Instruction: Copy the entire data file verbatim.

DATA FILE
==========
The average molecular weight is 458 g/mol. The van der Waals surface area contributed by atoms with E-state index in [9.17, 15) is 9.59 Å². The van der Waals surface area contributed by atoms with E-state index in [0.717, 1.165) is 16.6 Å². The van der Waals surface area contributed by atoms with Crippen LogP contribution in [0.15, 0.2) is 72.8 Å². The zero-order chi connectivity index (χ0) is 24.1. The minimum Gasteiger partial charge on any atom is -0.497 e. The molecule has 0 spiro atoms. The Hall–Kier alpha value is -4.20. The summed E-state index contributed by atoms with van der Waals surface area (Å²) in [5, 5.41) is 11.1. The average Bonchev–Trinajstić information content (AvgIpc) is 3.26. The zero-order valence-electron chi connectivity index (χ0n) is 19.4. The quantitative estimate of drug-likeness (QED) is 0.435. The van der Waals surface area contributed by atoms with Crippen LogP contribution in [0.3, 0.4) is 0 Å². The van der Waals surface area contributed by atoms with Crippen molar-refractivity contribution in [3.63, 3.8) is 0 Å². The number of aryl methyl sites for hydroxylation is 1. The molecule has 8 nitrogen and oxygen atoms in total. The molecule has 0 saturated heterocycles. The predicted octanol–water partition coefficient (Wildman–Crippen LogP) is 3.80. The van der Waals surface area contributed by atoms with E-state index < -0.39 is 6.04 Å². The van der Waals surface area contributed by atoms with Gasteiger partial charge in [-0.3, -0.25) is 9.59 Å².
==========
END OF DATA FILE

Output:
The average molecular weight is 458 g/mol. The van der Waals surface area contributed by atoms with E-state index in [9.17, 15) is 9.59 Å². The van der Waals surface area contributed by atoms with E-state index in [0.717, 1.165) is 16.6 Å². The van der Waals surface area contributed by atoms with Crippen LogP contribution in [0.15, 0.2) is 72.8 Å². The zero-order chi connectivity index (χ0) is 24.1. The minimum Gasteiger partial charge on any atom is -0.497 e. The molecule has 0 spiro atoms. The Hall–Kier alpha value is -4.20. The summed E-state index contributed by atoms with van der Waals surface area (Å²) in [5, 5.41) is 11.1. The average Bonchev–Trinajstić information content (AvgIpc) is 3.26. The zero-order valence-electron chi connectivity index (χ0n) is 19.4. The quantitative estimate of drug-likeness (QED) is 0.435. The van der Waals surface area contributed by atoms with Crippen LogP contribution in [0.3, 0.4) is 0 Å². The van der Waals surface area contributed by atoms with Crippen molar-refractivity contribution in [3.63, 3.8) is 0 Å². The number of aryl methyl sites for hydroxylation is 1. The molecule has 8 nitrogen and oxygen atoms in total. The molecule has 0 saturated heterocycles. The predicted octanol–water partition coefficient (Wildman–Crippen LogP) is 3.80. The van der Waals surface area contributed by atoms with E-state index < -0.39 is 6.04 Å². The van der Waals surface area contributed by atoms with Gasteiger partial charge in [-0.3, -0.25) is 9.59 Å².